Although I personally think that the supply side of Bitcoin could be sufficent to model Bitcoin’s price fluctuations based on the short-side principle (disequilibrium economics), this article rather tries to explore the demand side of Bitcoin valuation.
What can Weimar tell us about Bitcoin?
One of the poster childs for money creation gone bad is probably the so-called ‘Weimar Hyperinflation’ which took place from around 1921 to 1923 in Germany. Under the heavy burden of World War I reparation payments, the German government was eventually forced to pay its conquerors via the “printing press” which led to a strong depreciation of the German Mark and a simultaneous ballooning of consumer prices and the general cost of living in Germany.
To put things into perspective, in 1920 one US Dollar bought 73 paper Marks. In 1923, one US Dollar was exchanged for 4.2 trn paper Marks — a depreciation of 57 billion per cent. At the same time, the general cost of living increased by 107 billion per cent, the German stock index by 98 billion per cent and an ounce of Gold measured in German paper Marks increased by 57 billion per cent.
Price increases were so astronomical that there was even a novel mental illness detected where people suffered from the need to write down zeros. As real wages plummeted, a large proportion of the population plunged into poverty as well. The German Mark and the economy only stabilised when the government declared a range of measures including the return to a gold-backed currency and a promise to back the German Mark with tangible assets such as real estate in Germany.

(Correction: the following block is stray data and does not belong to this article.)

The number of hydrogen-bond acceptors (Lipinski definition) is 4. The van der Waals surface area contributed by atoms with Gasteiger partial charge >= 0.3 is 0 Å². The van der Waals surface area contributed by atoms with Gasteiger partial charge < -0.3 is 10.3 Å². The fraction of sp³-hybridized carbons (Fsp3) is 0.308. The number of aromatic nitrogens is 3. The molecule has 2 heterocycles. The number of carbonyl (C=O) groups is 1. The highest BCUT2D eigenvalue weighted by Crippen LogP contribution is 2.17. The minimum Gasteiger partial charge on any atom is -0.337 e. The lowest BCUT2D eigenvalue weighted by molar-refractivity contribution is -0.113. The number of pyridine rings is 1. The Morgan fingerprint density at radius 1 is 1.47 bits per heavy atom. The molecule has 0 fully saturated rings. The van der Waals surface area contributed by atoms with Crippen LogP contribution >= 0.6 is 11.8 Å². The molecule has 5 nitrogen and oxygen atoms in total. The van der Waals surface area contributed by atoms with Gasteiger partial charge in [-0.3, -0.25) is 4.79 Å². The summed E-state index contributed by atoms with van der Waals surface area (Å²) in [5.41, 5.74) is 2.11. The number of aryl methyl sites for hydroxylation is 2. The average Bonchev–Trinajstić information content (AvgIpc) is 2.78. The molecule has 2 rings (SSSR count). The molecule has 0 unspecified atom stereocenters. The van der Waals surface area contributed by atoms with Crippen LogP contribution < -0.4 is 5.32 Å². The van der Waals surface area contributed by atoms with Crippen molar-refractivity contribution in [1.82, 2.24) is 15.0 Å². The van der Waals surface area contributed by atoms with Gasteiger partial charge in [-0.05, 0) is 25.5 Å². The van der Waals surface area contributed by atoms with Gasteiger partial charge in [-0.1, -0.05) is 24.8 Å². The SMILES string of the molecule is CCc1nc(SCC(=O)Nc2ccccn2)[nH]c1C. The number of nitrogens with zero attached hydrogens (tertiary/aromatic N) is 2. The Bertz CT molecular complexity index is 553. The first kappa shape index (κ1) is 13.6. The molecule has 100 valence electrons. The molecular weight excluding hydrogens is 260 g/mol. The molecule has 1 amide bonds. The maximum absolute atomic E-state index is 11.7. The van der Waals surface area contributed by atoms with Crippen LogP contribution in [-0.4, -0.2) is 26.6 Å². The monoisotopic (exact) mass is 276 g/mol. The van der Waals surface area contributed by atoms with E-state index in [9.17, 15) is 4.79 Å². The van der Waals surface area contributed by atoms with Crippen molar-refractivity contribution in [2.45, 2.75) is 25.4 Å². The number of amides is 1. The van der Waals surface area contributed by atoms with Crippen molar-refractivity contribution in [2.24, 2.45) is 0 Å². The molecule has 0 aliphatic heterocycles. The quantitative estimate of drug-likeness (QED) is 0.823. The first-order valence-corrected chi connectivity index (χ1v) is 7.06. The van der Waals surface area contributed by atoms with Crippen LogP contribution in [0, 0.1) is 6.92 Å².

“Inflation is always and everywhere a monetary phenomenon.”
— Milton Friedman
Famous economist Milton Friedman and the Monetarist school of thought were convinced that inflationary developments are ultimately related to money creation. Frenkel (1976) has analysed this notion with respect to the German Hyperinflation of the 1920s from a monetary perspective. As German money creation dynamics became significantly higher than in other countries, they became increasingly evident in the German Mark exchange rate and the general cost of living.
In fact, Frenkel (1976) found a significantly-positive relationship between German money supply growth and the depreciation of the German Mark vis-à-vis the British Pound Sterling (DM/£) during the Weimar Hyperinflation (from February 1921 until August 1923). Frenkel’s research has amongst others motivated a large amount of research on that subject that ultimately relate inflation to currency depreciations. For instance, The Troubled Currencies Project of the Cato Institute utilises currency depreciations to approximate the “true” inflation rate in any country.
Nowadays, the money creation dynamics of the United States have also become significantly different from the rate of money creation in the Bitcoin network (>50% US M1 growth vs. 1.7% Bitcoin growth). Based on the abovementioned reasoning, as the Bitcoin supply is basically inelastic with respect to changes in price, the US Dollar/Bitcoin exchange rate could also potentially be a yardstick for the “true” extent of inflationary developments in the United States and particularly the amount of money creation.